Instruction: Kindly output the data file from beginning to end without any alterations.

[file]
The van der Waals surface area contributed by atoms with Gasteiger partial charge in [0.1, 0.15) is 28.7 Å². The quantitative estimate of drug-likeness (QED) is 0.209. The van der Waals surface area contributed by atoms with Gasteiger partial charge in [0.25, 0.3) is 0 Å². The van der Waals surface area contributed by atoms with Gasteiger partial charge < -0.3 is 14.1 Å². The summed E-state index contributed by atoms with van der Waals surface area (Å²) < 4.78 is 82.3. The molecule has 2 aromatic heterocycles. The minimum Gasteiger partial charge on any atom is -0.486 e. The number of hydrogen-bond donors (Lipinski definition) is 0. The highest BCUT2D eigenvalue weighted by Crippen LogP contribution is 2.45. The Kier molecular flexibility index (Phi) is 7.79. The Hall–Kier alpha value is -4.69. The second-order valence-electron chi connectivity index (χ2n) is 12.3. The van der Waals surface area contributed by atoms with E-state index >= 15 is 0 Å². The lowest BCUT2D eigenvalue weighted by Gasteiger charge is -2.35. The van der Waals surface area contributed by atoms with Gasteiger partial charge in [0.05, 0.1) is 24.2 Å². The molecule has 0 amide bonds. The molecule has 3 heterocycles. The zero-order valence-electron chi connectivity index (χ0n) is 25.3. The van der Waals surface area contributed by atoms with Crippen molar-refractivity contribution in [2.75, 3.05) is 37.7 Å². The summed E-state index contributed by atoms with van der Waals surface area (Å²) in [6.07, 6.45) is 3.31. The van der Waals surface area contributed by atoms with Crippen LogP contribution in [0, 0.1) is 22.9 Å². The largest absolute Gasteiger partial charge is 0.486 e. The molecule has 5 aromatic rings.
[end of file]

The van der Waals surface area contributed by atoms with Gasteiger partial charge in [0.1, 0.15) is 28.7 Å². The quantitative estimate of drug-likeness (QED) is 0.209. The van der Waals surface area contributed by atoms with Gasteiger partial charge in [0.25, 0.3) is 0 Å². The van der Waals surface area contributed by atoms with Gasteiger partial charge < -0.3 is 14.1 Å². The summed E-state index contributed by atoms with van der Waals surface area (Å²) < 4.78 is 82.3. The molecule has 2 aromatic heterocycles. The minimum Gasteiger partial charge on any atom is -0.486 e. The number of hydrogen-bond donors (Lipinski definition) is 0. The highest BCUT2D eigenvalue weighted by Crippen LogP contribution is 2.45. The Kier molecular flexibility index (Phi) is 7.79. The Hall–Kier alpha value is -4.69. The second-order valence-electron chi connectivity index (χ2n) is 12.3. The van der Waals surface area contributed by atoms with E-state index >= 15 is 0 Å². The lowest BCUT2D eigenvalue weighted by Gasteiger charge is -2.35. The van der Waals surface area contributed by atoms with Gasteiger partial charge in [0.05, 0.1) is 24.2 Å². The molecule has 0 amide bonds. The molecule has 3 heterocycles. The zero-order valence-electron chi connectivity index (χ0n) is 25.3. The van der Waals surface area contributed by atoms with Crippen molar-refractivity contribution in [2.75, 3.05) is 37.7 Å². The summed E-state index contributed by atoms with van der Waals surface area (Å²) in [6.07, 6.45) is 3.31. The van der Waals surface area contributed by atoms with Crippen LogP contribution in [0, 0.1) is 22.9 Å². The largest absolute Gasteiger partial charge is 0.486 e. The molecule has 5 aromatic rings.